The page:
Nonetheless, if left unattended, the problem could escalate with the US and Japan upgrading their satellites with defensive and/or offensive capabilities, effectively contributing to a new arms race in space. A return to the Cold War ages with China and the US at opposite poles would be the last thing we want.

To avoid such escalations and prevent other countries from having any great ideas, its high time the Outer Space treaty, where the US and China are signatories, be upgraded to include a ban on ASATs testing or the use of lasers to take out orbiting satellites. There should be binding rules that would guarantee the use of space only for peaceful means.



1. Shingen - January 24, 2007

There are more than just spy satellites at risk.

The US (and ergo Japanese) Ballistic and Theatre missile defence (BMD/TMD) systems rely on satellites to function. They are now shown to be vulnerable.

Furthermore, if the Chinese could destroy the GPS satellites, then it would theoretically blind US operations. China is developing an independent system with the EU.

That said, I do not see the testing of an A-SAT as surprising at all. It is clearly a reaction to unbalance in the security dilemma created by US pursuit (once again) of a BMD system. This is just part of an inevitable arms race that certainly did not start with the Chinese.

What is really upsetting is that the Chinese are strong proponents (with the Russians) of keeping space demilitarised… So much for that.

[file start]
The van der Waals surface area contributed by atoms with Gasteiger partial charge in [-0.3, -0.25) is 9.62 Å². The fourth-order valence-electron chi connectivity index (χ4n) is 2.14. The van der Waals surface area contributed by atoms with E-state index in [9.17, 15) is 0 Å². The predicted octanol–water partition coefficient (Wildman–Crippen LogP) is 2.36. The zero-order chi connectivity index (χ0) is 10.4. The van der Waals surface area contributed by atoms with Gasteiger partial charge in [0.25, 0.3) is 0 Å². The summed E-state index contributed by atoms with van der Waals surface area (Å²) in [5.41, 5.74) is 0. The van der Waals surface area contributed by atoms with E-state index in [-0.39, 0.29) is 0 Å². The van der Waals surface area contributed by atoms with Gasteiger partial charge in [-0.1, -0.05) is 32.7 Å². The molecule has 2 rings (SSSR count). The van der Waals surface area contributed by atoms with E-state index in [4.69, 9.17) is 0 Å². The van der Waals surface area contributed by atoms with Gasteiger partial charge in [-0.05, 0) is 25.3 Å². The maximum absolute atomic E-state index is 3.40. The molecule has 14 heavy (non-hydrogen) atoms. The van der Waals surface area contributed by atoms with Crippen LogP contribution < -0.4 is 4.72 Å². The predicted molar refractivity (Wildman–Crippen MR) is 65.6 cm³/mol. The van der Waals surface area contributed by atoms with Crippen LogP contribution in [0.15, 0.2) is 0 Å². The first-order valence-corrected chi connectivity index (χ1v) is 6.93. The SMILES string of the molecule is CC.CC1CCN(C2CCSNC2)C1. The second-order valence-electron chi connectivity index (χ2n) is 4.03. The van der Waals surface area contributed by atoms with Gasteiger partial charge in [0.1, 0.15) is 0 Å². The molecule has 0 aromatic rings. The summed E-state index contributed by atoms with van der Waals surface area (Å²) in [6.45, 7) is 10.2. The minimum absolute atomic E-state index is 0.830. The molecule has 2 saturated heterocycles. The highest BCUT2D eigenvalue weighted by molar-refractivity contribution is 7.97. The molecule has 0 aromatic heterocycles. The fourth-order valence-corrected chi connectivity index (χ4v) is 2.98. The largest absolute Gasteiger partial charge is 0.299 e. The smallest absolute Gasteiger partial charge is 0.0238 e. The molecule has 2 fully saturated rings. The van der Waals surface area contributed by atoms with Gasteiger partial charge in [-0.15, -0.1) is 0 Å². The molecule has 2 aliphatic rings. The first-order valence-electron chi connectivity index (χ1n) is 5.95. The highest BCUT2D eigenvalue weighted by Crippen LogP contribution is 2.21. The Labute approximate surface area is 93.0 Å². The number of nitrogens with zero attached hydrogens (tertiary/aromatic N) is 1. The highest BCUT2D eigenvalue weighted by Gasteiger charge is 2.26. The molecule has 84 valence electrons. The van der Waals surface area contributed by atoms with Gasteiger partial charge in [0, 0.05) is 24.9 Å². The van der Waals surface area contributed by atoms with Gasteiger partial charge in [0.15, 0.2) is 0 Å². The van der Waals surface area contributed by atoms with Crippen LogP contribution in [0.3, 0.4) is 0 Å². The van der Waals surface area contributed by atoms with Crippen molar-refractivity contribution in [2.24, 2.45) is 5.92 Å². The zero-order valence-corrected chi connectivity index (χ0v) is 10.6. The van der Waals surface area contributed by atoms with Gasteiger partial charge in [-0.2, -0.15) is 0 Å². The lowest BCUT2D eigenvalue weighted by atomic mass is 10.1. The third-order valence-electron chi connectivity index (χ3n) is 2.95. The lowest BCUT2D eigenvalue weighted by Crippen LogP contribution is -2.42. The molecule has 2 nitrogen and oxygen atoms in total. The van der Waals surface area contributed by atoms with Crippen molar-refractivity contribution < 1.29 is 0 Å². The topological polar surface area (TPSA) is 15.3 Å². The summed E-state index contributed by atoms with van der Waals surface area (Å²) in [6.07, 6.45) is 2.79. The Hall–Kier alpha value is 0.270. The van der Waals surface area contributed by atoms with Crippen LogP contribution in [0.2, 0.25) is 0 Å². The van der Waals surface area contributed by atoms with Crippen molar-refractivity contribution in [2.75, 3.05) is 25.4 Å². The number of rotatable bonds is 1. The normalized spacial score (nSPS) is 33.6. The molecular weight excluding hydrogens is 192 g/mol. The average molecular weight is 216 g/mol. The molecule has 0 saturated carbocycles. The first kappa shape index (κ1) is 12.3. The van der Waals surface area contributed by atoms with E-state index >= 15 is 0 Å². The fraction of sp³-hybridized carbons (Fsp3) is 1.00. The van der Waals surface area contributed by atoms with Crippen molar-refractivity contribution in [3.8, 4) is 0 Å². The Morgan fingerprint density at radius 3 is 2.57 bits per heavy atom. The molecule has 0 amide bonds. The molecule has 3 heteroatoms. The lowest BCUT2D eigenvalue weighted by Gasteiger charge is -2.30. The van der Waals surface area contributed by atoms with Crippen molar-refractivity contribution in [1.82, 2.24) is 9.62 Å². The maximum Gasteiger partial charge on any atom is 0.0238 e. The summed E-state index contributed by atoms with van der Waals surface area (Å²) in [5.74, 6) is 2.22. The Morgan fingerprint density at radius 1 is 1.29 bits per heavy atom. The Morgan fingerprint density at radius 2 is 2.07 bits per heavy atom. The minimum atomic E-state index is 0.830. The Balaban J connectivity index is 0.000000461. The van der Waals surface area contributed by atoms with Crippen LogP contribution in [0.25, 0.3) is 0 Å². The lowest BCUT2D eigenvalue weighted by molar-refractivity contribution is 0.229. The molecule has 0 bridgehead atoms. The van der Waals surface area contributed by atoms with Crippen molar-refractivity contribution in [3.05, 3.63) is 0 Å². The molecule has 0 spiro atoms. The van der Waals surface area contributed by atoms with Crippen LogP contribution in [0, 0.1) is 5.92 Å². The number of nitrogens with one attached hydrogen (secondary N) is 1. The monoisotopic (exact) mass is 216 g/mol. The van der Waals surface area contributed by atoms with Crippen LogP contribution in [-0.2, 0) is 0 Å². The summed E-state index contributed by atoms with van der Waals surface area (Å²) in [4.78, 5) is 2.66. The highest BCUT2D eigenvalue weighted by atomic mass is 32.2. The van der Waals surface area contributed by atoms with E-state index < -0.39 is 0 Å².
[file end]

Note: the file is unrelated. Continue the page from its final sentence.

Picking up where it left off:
2. genchan - February 4, 2007

Hi Shingen. Many thanks for visiting and leaving me your interesting comment.

3. Shingen - February 4, 2007

A pleasure 🙂

4. Ken - April 25, 2007

Nice post, made for some good reading…

The most pressing concern for most nations, however, is whether China has the capability to blow up spy satellites and GPS tracking satellites orbiting at higher altitudes (about 20,000 km up).

Here’s the thing, though: Even if China could knock out one GPS satellite, so what? There are 30 satellites in the GPS constellation, with 24 needed for full operational capacity. The system can run with limited resources with 20+ satellites. It can run on a very limited basis with 15 or more.

In other words, the system is redundant by 6 satellites. This means China (or whoever) has to knock out 7 GPS satellites before they even begin affecting the operational capablilities of the GPS system, and even then, they still have a few more to go before it starts giving them the blank spaces in coverage they’re looking for.

So…is there a chance of knocking 10 or so satellites out before a retaliatory nuclear strike devastates their launch pads?

That’s why the DOD isn’t so worried about this right now…

5. genchan - May 3, 2007

Hi Ken, thanks a lot for dropping by and leaving your interesting comments.

6. Idetrorce - December 16, 2007

very interesting, but I don’t agree with you